How quickly work fades/When two little faces smile./Can I stop time, please?
A real summer here,/Made for easy days at lake./Everyone is tan.
Three mile point love./Makes winters here easier./Beautiful upstate.
Caro is a fish./Handstands, front crawl, doggy paddle./So proud of my girl.
Char pees on the pot/sometimes but not every time./She gets candy, yay!
Oh Canada trip./Thank you to Grams and Opa./Memories for life.
Visits with Nana./Got in the lake, yes she did!/So proud of her, too!
Days spent with good friends./Playing is so tiring./Let it never end.
Me: stay at home mom./Borderline insanity./Hardest job ever.
In trying to draft something for this post, I looked back at my posts from last year at this time and I felt relief. Well, first, I felt really bad for myself. I returned to the office last year with something like TMJ and a strong need for some kind of medication. People would tell me they envied the fact that my job is only part-time and therefore I can spend eight weeks straight at home with my kids. I'd cringe because I wasn't really feeling that fortunate. I was feeling tired and resentful and out of control. I regretted not enjoying the time as much as I should have. A year later and my jaw is relaxed, I am slightly medicated- with caffeine-and my only regret is that we don't have more time to spend together. I still feel that spending the summer with the kids is tiring, and most of the time I'm managing the girls' tantrums, poop incidents, starvation claims, and fights over that toy that they forgot about for 6 months but saw me try to throw away so they both have to have it at this very moment.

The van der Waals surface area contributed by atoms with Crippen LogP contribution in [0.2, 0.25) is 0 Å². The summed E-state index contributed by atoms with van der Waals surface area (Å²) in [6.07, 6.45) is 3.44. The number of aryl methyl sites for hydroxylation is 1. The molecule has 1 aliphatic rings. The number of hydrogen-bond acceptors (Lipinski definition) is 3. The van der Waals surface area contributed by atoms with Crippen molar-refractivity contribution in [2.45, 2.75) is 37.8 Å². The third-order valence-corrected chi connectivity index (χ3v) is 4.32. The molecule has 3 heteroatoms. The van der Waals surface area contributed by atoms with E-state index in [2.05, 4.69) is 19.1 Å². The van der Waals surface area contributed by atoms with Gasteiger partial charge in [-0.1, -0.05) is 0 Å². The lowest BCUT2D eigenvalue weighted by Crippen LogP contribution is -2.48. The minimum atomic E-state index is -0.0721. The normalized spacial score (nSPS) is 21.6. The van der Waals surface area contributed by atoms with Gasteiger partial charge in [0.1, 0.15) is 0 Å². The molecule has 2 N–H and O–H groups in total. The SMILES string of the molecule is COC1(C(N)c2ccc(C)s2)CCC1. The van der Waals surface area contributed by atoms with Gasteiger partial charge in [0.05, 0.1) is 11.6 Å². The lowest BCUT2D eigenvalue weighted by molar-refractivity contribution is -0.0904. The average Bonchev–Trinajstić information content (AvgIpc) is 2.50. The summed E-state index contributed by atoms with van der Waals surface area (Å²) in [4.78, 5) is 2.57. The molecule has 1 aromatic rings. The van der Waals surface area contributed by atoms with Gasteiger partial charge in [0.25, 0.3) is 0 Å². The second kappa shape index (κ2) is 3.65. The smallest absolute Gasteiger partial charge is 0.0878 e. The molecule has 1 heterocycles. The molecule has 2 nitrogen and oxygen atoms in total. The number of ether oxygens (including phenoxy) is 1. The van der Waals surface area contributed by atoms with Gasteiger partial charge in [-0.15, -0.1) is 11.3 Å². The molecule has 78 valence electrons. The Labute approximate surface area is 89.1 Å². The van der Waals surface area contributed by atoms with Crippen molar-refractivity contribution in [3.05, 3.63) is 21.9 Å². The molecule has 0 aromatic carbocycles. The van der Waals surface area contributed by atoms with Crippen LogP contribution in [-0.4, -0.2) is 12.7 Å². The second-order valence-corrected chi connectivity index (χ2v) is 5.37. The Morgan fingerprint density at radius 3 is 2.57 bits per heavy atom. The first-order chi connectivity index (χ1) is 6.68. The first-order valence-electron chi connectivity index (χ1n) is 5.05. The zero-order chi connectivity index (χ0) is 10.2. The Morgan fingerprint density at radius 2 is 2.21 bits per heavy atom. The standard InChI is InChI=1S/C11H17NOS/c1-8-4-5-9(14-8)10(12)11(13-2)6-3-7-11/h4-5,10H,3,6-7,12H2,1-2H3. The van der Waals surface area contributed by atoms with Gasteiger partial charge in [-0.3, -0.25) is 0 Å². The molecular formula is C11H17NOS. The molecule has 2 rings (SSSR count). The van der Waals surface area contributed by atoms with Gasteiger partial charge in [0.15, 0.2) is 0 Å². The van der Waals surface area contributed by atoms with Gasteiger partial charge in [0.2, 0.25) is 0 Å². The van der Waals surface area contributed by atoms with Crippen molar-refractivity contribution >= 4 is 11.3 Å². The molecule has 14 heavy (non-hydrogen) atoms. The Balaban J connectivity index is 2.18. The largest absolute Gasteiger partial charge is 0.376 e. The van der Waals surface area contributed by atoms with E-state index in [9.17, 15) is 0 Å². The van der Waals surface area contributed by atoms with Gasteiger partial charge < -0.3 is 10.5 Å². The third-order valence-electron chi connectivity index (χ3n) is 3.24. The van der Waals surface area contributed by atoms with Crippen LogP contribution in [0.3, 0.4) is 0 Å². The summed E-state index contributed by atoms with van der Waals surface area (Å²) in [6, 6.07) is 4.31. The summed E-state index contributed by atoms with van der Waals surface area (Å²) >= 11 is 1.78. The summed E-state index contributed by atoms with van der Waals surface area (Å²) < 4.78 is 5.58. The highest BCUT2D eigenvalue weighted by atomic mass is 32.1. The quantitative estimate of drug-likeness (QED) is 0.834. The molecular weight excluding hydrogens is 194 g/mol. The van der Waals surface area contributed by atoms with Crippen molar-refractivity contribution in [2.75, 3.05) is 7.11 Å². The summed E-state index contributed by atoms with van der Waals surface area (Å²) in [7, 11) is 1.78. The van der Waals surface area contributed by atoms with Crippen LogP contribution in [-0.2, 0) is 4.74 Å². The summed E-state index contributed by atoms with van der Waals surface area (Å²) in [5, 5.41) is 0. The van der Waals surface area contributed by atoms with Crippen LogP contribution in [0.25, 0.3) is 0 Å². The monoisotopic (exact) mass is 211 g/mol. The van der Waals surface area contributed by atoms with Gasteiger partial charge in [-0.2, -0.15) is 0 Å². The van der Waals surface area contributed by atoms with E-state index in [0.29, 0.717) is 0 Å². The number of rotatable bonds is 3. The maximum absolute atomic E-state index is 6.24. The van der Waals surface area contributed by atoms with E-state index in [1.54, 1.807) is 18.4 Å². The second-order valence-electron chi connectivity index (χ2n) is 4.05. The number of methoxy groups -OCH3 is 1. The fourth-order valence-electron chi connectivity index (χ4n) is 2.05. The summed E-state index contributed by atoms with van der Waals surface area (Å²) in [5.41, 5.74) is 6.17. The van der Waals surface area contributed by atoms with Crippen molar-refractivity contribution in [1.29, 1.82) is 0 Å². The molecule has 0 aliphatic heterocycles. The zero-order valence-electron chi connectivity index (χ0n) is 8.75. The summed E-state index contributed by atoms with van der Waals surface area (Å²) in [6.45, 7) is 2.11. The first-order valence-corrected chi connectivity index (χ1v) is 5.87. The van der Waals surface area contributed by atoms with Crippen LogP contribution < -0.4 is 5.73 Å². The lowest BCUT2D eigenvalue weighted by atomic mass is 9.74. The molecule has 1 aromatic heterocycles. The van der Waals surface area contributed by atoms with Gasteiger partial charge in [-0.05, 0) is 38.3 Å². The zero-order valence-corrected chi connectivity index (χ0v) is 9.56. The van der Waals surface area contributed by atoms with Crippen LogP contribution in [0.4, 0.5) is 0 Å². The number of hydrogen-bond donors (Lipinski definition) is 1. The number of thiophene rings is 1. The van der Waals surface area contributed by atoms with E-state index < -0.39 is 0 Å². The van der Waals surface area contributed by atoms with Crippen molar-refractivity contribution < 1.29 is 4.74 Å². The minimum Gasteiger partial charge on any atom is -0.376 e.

Yet, I think I need to give a little bit of credit to the sun. The weather this summer has been glorious and it's amazing what a little sunshine can do for one's perspective on life. On several occasions, when the girls would be screaming at the lake, I'd just slide my sunglasses over my eyes, tilt my head skyward, take a deep breath, and say, "Ok,I can do this."
I also give credit to my friends and family. We spent every single day this summer surrounded by people we love and love to be with. Think about how seldom that happens. How often are we able to share our time with those who love us for just who we are and not who we are supposed to be? To share our days with friends who have no expectations for us beyond making them laugh, keeping an eye out for their one kid while they take the other to the potty, and on occasion sharing an appetizer over a glass of wine?
And I owe it to the girls. I always tell the students I advise that, at work, you are always on stage. I advise them to work their hardest even when they think nobody is watching, and to be aware that someone is always watching. Over the years I have developed a professional persona. I'm still me, and always will be, but I'm aware that everything I do is a reflection on my performance, my colleagues, and my employer. I've developed a hard professional shell. This summer, the girls have slowly peeled off that shell. They have exposed me. If you want to know who I really am, spend time with me when I'm with my kids. You'll then learn my greatest fears, accomplishments, hopes, and dreams. You'll see me at my best and worst all in one day, sometimes all in a matter of 10 minutes.
Tomorrow I'm back on stage, gently putting all the layers back on. But underneath, I'll still be me. I'll still be at the lake, watching Caroline practice her handstands and Charlotte mix her PB&J sandwich into the sand. In my heart, it will always be summer with the girls and the sun will always be shining.